On the 12th of January, 500 of the great and good, or at any rate the well-heeled, sat down to a sumptuous dinner at the Guildhall at a cost of £500 a head. This was to celebrate the 800th anniversary of Magna Carta, widely regarded as one of the most important documents in the world.
Celebrate? A funeral procession would have been more appropriate. Clause 38 provided,
‘No judicial officer shall initiate legal proceedings against anyone on his own mere say-so, without reliable witnesses brought for that purpose.’
Yet the British government had given away, less than three months earlier, the protection provided by that clause. It voluntarily ‘opted in’ to the European Arrest Warrant. This is the legislation about which David Cameron, back when he was in opposition, said,
‘Let us be clear about what it means. One of our constituents goes to Spain on holiday, commits an alleged offence, and returns home. All that is necessary is that the warrant is correctly filled out.’
So there is no requirement for any evidence that he committed a crime. This is quite extraordinary.
Any member state of the EU may demand, without any evidence, that our government arrest a UK citizen and hand him over to await possible trial for a crime he is suspected of having committed. I must be exaggerating? That could not possibly be true? Well, I am not and it is.
The UK was under no obligation to opt in. Cameron chose to. As Christopher Gill, one-time Maastricht rebel, says, ‘All this from the very man who wants to see powers repatriated back to the UK!’ Or Torquil Dick-Erikson, ‘The European Arrest Warrant is unjust and oppressive, and tramples on our historic rights and freedoms.’
At the dinner, speeches were given by the Foreign Secretary and the Master of the Rolls in praise of Magna Carta, but not a word was said about this voluntary surrender of Magna Carta’s guarantee to UK citizens. This is typical of the way the ‘establishment’ happily ignores what does not suit it. Another example: I was honoured to be invited to the main celebration to be held on 15 June at Runnymede, and delighted to discover there would be debates. At last, I thought, an opportunity to discuss the arrest warrant. No: ‘The debate sessions will be a series of short recorded talking head commentaries….’ Some debates! I shall not go.
Late last year, 38 Tory MPs voted against the government on the European Arrest Warrant. That a legal challenge soon followed cannot have been a surprise. I tried to get a High Court injunction against Britain opting in, as it would make Magna Carta almost irrelevant.
Yet a large group of top lawyers, including a former president of the Supreme Court and the current president of the Law Society, wrote to the Daily Telegraph (just before the challenge had been initiated), saying that unless the government did opt in, the UK would be more at risk from foreign criminals. It is hard to think of anything which could have put more pressure on a court than a letter from such an impressive group of legal luminaries. In my view, those who signed the letter should — in spite of, indeed partly because of, their distinction — be ashamed of themselves. In a criminal case their intervention might have been contempt of court.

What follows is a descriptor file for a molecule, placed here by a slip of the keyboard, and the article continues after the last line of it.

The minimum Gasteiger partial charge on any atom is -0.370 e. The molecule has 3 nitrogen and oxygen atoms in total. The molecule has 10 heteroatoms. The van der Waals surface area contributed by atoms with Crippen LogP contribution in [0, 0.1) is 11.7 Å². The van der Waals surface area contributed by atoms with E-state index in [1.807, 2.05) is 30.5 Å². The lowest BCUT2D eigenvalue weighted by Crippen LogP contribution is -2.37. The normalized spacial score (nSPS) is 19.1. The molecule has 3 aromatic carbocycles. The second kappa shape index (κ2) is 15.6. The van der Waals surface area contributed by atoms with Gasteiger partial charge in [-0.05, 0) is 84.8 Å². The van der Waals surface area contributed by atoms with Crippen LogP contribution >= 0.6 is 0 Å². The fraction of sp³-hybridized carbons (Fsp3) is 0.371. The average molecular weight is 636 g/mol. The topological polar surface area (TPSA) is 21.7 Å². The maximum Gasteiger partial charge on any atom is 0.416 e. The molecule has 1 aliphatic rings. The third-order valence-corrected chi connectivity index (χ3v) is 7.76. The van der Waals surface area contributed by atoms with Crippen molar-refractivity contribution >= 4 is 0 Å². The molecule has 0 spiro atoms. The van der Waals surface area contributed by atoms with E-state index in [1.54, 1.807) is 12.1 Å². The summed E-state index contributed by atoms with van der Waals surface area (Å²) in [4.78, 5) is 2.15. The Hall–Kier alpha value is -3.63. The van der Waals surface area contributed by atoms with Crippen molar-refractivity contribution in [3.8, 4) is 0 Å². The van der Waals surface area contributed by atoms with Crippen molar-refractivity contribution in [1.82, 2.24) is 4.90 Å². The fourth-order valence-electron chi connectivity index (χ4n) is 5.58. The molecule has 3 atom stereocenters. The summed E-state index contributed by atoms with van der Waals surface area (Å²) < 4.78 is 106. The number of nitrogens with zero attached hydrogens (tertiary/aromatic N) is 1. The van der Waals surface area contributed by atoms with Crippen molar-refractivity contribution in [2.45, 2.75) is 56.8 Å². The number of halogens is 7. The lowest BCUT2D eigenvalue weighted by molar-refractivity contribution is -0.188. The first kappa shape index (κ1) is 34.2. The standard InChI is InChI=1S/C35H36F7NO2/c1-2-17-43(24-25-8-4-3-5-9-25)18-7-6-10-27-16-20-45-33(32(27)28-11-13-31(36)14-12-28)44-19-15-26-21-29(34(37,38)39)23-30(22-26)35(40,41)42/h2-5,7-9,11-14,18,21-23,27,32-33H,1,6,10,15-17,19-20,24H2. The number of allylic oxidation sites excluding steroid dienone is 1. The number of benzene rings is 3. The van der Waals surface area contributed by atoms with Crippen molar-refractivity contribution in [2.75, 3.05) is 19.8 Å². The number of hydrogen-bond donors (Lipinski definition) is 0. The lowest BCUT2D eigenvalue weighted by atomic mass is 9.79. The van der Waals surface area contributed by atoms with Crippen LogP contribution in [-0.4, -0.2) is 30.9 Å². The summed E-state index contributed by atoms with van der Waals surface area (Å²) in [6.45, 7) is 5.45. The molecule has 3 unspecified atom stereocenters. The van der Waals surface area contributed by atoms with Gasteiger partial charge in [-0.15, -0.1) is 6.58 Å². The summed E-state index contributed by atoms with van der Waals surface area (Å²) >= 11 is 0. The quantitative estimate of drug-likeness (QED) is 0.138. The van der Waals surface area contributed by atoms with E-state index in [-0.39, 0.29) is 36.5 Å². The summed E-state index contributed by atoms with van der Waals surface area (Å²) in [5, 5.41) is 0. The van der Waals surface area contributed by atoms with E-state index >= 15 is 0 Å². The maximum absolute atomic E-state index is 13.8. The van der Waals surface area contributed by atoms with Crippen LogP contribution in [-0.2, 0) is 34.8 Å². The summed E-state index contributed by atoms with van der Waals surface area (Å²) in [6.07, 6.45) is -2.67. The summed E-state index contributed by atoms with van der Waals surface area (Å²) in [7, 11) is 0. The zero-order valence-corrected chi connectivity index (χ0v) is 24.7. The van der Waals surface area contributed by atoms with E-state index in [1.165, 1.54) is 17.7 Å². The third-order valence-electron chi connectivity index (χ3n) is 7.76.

Two QCs had advised me that I had, at the very least, an arguable case that the government could not legally opt in. So, in spite of the Telegraph letter, I proceeded. I lost. I do not say the decision was wrong. Nor do I say that the court was biased. But if justice is not merely to be done but to be seen to be done, the lawyers have failed.
But does the European Arrest Warrant matter? Yes it does. In the past year nearly 8000 of these warrants were received by the UK, and presumably the great majority of our citizens involved were indeed sent to the requesting state. There have been serious injustices. I have space for only one.
Keith Hainsworth, 64, a tutor in Ancient Greek returning from a weekend in Paris, was handed over by British Customs in Calais to the French, on the basis of a European Arrest Warrant issued by Greece. He was thrown into a French police cell, banned from speaking to his wife or a lawyer, accused of ‘malicious arson’ in Greece, and finally flown to Greece from France under armed guard. He was thrown into a notorious Athens jail and then transported, together with menacing Greek criminals, on a nine-hour journey by prison transfer wagon.
One might think that this constituted ‘degrading treatment’, danger of which has the result, according to the ‘Framework Decision’ governing European Arrest Warrants, that the person concerned should not be extradited. But I suspect that argument would not get far. He was finally freed and returned home when it turned out that the only evidence against him was given by a mischief-maker so notorious that when his name was disclosed in the Greek court, there was giggling. Mr Hainsworth now faces a legal bill of £40,000. This is intolerable. If a British court had had a chance to call evidence, it would have been obvious that there was no case for extradition.
There is other important EU legislation to which we ought not to have agreed, especially to do with ‘dual criminality’, which means that a UK citizen may be extradited for an action which is no crime in this country. The European Arrest Warrant is, however, the crucial one.
As Christopher Gill put it in a recent speech,
‘What an irony it is that in this very year in which we might well have been celebrating the 200th anniversary of the defeat of the 19th-century manifestation of continental totalitarianism, the focus will instead be upon the 800th anniversary of “Magna Carta”, the fundamental tenets of which this government has so recently, deliberately and gratuitously trashed!’
What is done is done. There is only one way now to get rid of the European Arrest Warrant and I welcome it. We must leave the EU.